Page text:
What Male Productivity YouTubers Taught Me

And why I don’t follow them anymore.

In my early 20s, I started owning my own personal laptop and mobile phone. Finally, when I got to Canada, I was exposed to a lot of great YouTubers who are not Michelle Phan (I still love her)

I blindly followed Ali Abdaal, Thomas Frank, and was obsessed with Matt D’avella’s content. They always produce crisp, well-planned videos and are super easy to follow.

Their productivity videos are formatted in a “how-to” style. For example, listing a list of points on how to tackle a common problem that is a detriment to our daily productivities.

And the best winning part and why I got hooked is because they ALWAYS share a personal anecdote from their daily lives, nailing down on the relatability aspect.


The main takeaways from these productivity gurus are “be consistent, do the same thing every day, no excuses. rise up, grind towards your goals and be productive”.

This sub-consciously sounds like “if you can’t be consistent for one day, you’ll risk ruining a streak and making your effort worthless.”

This constant cycle stripped me of my self-esteem. Bits at a time.

And I’ll blame myself because I can’t keep up every time.


Because males and females have a distinct difference in the hormonal cycle.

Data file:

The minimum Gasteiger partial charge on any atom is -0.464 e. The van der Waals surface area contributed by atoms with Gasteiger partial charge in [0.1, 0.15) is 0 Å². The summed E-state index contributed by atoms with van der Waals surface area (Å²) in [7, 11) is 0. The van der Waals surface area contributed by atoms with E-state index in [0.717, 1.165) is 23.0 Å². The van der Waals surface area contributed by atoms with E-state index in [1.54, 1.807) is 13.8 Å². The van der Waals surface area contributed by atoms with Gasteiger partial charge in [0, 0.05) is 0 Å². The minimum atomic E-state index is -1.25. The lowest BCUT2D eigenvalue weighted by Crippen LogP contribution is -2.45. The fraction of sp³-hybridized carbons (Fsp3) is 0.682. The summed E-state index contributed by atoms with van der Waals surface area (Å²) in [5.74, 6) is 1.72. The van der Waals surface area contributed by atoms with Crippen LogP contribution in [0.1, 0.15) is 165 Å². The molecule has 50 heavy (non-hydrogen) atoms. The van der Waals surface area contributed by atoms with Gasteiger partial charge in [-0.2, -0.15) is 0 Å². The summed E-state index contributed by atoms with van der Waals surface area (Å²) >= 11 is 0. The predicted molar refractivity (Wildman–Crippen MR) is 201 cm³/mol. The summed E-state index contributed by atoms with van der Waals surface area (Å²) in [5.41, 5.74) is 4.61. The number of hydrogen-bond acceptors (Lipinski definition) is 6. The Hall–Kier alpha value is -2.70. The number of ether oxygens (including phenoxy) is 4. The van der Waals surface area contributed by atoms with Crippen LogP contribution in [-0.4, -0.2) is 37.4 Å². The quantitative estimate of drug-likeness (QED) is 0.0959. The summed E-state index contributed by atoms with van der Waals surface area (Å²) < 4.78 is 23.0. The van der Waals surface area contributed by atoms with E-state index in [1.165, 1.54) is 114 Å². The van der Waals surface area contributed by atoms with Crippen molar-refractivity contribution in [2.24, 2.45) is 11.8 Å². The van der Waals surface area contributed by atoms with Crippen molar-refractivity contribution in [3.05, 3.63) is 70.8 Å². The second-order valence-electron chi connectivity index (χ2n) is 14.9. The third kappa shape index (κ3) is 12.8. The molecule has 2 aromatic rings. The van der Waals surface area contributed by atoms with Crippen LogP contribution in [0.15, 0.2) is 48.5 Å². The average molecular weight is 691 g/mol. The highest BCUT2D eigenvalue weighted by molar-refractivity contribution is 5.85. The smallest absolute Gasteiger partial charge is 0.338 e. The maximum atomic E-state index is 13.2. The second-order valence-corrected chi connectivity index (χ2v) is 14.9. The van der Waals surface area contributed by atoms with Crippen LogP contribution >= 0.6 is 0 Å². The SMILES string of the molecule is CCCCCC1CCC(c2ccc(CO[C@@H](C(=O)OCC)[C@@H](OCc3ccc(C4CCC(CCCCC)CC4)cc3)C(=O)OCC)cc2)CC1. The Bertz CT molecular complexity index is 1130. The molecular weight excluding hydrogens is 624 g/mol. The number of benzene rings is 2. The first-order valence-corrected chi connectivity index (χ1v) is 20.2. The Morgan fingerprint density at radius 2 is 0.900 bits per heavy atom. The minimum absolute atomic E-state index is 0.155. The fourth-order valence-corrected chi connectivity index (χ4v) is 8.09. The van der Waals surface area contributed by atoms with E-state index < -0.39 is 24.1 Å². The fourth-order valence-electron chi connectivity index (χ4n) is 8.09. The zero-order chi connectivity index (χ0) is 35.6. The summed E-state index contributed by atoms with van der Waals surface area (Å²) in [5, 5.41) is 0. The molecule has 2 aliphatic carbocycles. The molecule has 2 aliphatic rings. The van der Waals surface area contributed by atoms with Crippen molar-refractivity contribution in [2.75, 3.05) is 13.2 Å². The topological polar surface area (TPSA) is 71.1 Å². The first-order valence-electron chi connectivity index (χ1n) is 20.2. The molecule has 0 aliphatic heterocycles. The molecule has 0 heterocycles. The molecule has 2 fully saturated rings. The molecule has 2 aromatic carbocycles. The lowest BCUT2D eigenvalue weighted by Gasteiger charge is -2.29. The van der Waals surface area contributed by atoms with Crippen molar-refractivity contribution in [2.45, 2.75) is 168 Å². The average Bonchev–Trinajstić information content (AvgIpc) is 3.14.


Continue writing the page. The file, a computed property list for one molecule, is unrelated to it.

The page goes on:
Men have a 24-hour hormonal cycle. But women have a 28-day hormonal cycle.

Males have a regular daily variation in their levels of the most essential hormone, testosterone. At the same time, females experience dramatic fluctuations in their reproductive hormone levels on a monthly cycle.

I learned this in school, and yes, so does everyone.

But I failed to apply my knowledge of the hormonal cycle to my day-to-day life.


I should’ve learned that biological differences between these three productivity YouTubers and me were why I always ruined my “productivity streak.”

Maisie Hill wrote a book entitled Period Power which covers how females should structure their month instead of their day.

Maisie argued that a female’s typical month should be seen like the four seasons; winter, spring, summer and fall.


The winter (~day 1 to day 5) starts on the first day of menstruation which is when we should take a breather and take it easy. The winter is time to rest for both our mental and physical.

The spring (~day 6 to day 11) is when the energy increment takes place. Our body is ready to do more stimulating and challenging activities. The best time to start socializing after hibernating is during the winter.

The summer (~day 12 to day 19) is the superpower season where we might find some extra energy doing more stuff. We feel like eating less and sleeping less have no effect on our energy. But, we should not be overworking. Instead, we should plan accordingly, getting ready for the fall season.

The fall (~day 20 to day 28) is where the productivity slumps happen. Hill advocated that this is the best time to clean, re-organize and declutter. Not just physically but also mentally.


This guideline is merely a guideline. Some females have a 30-day cycle instead of 28. So, plan accordingly. Personalize it to your liking

I hope that this short article can provide you with more insights on productivity because this simple knowledge changed my whole perspective on planning my life.

Thank you for reading, and have a great day or night!



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Diyana Ibrahim

Diyana Ibrahim

A Malaysian finding her ways in Canada.An aspiring bioinformatician with love for Malaysian cuisines and books!